The rise of the machines

An Adam Curtis series is always an event, if you’re interested in whether intellectual content can make it on TV. Last night, the first part of his latest was broadcast, which came with the Baroque title of All Watched Over by Machines of Loving Grace.

It carried his trademark style, impressionistic and fragmented, and held together by an over-arching narrative that works like the interpretation of a dream. Only, I didn’t find the interpretation that convincing. Too much conspiracy. Not enough linkage.

The basic thesis is that the rise of networked computers, coupled to Ayn Rand’s individualistic philosophy, led to our world in which free markets dominate – politicians and bankers believing that the network can provide the stability previously strived for by governments. But the boom and bust cycles did not end, and when the busts came, the powerful few manipulated global networks to rescue themselves, and dump the cost on the desperate many.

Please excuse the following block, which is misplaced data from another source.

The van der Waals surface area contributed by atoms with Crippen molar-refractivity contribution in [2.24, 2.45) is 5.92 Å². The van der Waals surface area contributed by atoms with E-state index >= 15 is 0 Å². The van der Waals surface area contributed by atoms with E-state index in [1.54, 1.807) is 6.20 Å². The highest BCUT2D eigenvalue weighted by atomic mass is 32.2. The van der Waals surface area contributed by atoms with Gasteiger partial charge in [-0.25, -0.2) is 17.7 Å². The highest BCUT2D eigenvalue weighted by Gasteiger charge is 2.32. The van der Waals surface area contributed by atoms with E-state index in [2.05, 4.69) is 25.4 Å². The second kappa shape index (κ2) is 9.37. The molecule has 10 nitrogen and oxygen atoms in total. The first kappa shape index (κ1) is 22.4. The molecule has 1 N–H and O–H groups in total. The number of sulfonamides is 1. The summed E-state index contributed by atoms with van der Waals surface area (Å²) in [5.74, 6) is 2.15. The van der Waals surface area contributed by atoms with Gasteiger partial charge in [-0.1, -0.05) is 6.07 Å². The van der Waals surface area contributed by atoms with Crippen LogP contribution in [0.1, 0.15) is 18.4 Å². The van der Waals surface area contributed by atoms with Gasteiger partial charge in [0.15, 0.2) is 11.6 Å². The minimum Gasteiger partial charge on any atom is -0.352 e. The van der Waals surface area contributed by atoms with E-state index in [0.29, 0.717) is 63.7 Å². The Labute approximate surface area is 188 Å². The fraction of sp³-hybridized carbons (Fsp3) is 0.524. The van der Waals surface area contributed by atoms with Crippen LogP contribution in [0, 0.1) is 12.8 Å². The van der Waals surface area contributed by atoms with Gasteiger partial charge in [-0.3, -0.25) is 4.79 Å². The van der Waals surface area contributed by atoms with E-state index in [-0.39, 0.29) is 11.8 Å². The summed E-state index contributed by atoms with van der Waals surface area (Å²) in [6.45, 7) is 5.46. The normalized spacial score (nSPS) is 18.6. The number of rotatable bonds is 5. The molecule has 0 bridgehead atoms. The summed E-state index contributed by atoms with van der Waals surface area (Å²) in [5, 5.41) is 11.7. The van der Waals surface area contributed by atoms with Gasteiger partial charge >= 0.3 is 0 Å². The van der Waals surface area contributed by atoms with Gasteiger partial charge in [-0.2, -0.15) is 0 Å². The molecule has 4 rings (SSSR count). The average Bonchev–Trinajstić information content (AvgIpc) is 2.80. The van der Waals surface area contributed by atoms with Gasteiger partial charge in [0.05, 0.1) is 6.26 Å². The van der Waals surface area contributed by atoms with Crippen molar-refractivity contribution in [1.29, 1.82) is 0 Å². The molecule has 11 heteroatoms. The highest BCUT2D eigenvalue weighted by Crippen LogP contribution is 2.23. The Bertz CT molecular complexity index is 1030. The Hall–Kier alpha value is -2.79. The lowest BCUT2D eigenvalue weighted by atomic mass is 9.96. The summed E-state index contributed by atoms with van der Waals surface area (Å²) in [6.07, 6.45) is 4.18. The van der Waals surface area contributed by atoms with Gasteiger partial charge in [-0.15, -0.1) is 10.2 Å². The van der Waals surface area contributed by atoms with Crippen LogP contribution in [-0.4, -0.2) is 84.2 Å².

It is a vaguely familiar story, though too simplistically told, meaning the film contained no insights I felt I could really trust. Plus, it’s two human interest angles – Clinton’s affair with Lewinsky, Branden’s affair with Rand – felt like they were in to provide some spice, not to flesh out the thesis.

It did remind me of when I was writing about IT, pre-dotcom bust. The story of a ‘new economy’ did do the rounds, only it had more to do with the illusion that the economy had dematerialised. Limitless growth was entertained on the basis that the constraints of material resourcing had been left behind. Laughable now. But it’s a different fantasy than placing your trust in networked stability.